As the planet continues to warm, many vineyards will become less viable – but diversifying crops could help mitigate the impact, an international study has predicted.
Modelling showed that global warming of two degrees Celsius would reduce the land area suitable for growing grapes by 58% – but varying and shifting cultivated grape varieties could more than halve this impact to 24%.
In a grimmer scenario, a hike of four degrees would impact a whopping 85% of wine growing regions, and crop diversification could salvage a third of that, leaving 58% unviable.
“It is widely accepted that climate change is affecting and will affect agriculture,” says Ignacio Morales-Castilla from the University of Alcalá in Spain, lead author of a paper in the journal Proceedings of the National Academy of Sciences.
“The magnitude of the effects, however, will depend on how we adapt to climate change, so we wanted to know if, as often assumed, agricultural diversity actually increases resilience under climate change scenarios.”
Grapes were an ideal crop to analyse because they have “hyper-diversity” – with more than 1100 varieties cultivated globally under wide-ranging conditions – and long-term records held in research collections provide the required volume of data.
The research team, from Europe, Canada, New Zealand and the US, investigated 11 wine grape varieties: cabernet sauvignon, chasselas, chardonnay, garnacha, merlot, monastrell, pinot noir, riesling, sauvignon blanc, syrah and ugni lanc.
Drawing on European data from 1956 to 2015, mostly from France, they modelled each variety’s key maturation stages for budding, flowering and ripening.
They then projected where each variety would be viable from 2006 to 2100 under average temperature increases of two and four degrees compared to zero warming, using global planting data and temperature records from 1880 to 2013.
Results showed that switching varieties could lessen the damage caused by global warming, says senior author Elizabeth Wolkovich, from the University of British Columbia, Canada.
However, the impact and necessary strategies will differ between regions, and the authors acknowledge that diversifying will face legal, cultural and financial obstacles. Legislation may need to be addressed in some countries.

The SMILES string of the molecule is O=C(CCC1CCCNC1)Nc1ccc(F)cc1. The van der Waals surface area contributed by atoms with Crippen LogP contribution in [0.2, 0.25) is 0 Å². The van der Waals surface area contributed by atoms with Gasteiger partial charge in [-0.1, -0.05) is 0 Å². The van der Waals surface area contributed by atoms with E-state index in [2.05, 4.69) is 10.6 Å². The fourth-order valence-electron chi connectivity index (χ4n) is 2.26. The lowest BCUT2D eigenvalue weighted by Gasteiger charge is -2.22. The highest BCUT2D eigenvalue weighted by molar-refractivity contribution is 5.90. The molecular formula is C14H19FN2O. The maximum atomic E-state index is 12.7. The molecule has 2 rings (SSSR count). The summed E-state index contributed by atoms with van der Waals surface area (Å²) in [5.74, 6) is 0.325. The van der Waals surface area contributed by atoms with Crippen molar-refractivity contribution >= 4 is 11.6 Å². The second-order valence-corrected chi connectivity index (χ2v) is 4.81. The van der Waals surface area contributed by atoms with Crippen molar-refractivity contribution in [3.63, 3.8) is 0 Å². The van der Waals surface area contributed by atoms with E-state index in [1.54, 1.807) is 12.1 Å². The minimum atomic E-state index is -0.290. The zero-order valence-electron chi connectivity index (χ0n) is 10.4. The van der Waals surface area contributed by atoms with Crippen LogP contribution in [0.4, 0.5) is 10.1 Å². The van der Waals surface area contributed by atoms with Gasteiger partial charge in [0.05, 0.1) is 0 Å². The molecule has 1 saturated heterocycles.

“Conversations in Europe have already begun about new legislation to make it easier for major regions to change the varieties they grow,” says Wolkovich. “But growers still must learn to grow these new varieties.
“That’s a big hurdle in some regions that have grown the same varieties for hundreds and hundreds of years, and they need consumers who are willing to accept different varieties from their favourite regions.”
More knowledge is also needed to develop crop resilience strategies.
“Wine grapes possess tremendous diversity, but much of that diversity is still not well-documented or used by growers globally,” says Morales-Castilla. “Adapting the results to specific regions also requires finer scale data, and more research.”
The findings have relevance for other crops, he notes, at least for temperate perennial crops with high diversity such as apples, stone fruit and berries.
Ultimately, Morales-Castilla emphasises what he considers the most powerful message from their study.
“We have the knowledge to start adapting viticulture to future climate, progressively and hopefully in a cost-effective fashion. But for this strategy to succeed, warming should be limited as much as we are capable.”
Originally published by Cosmos as Buffering vineyards against climate change
Natalie Parletta is a freelance science writer based in Adelaide and an adjunct senior research fellow with the University of South Australia.
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